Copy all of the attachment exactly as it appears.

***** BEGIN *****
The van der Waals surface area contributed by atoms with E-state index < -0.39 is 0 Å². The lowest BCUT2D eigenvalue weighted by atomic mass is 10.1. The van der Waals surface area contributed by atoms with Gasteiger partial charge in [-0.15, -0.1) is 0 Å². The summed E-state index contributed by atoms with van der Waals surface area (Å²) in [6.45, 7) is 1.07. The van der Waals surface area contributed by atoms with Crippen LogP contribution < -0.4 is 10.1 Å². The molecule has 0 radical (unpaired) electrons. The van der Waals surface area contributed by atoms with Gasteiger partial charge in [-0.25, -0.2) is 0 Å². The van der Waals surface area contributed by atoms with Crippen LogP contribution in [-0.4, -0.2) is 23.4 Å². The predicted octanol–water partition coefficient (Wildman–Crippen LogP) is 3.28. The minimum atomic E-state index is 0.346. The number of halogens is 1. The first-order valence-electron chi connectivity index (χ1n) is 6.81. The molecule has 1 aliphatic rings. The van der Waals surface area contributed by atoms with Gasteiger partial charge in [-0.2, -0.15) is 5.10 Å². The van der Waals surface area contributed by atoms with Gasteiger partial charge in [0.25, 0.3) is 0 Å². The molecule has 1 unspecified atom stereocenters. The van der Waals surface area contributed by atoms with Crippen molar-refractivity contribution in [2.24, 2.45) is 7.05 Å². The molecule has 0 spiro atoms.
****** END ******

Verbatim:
The van der Waals surface area contributed by atoms with E-state index < -0.39 is 0 Å². The lowest BCUT2D eigenvalue weighted by atomic mass is 10.1. The van der Waals surface area contributed by atoms with Gasteiger partial charge in [-0.15, -0.1) is 0 Å². The summed E-state index contributed by atoms with van der Waals surface area (Å²) in [6.45, 7) is 1.07. The van der Waals surface area contributed by atoms with Crippen LogP contribution < -0.4 is 10.1 Å². The molecule has 0 radical (unpaired) electrons. The van der Waals surface area contributed by atoms with Gasteiger partial charge in [-0.25, -0.2) is 0 Å². The van der Waals surface area contributed by atoms with Crippen LogP contribution in [-0.4, -0.2) is 23.4 Å². The predicted octanol–water partition coefficient (Wildman–Crippen LogP) is 3.28. The minimum atomic E-state index is 0.346. The number of halogens is 1. The first-order valence-electron chi connectivity index (χ1n) is 6.81. The molecule has 1 aliphatic rings. The van der Waals surface area contributed by atoms with Gasteiger partial charge in [-0.2, -0.15) is 5.10 Å². The van der Waals surface area contributed by atoms with Gasteiger partial charge in [0.25, 0.3) is 0 Å². The molecule has 1 unspecified atom stereocenters. The van der Waals surface area contributed by atoms with Crippen molar-refractivity contribution in [2.24, 2.45) is 7.05 Å². The molecule has 0 spiro atoms.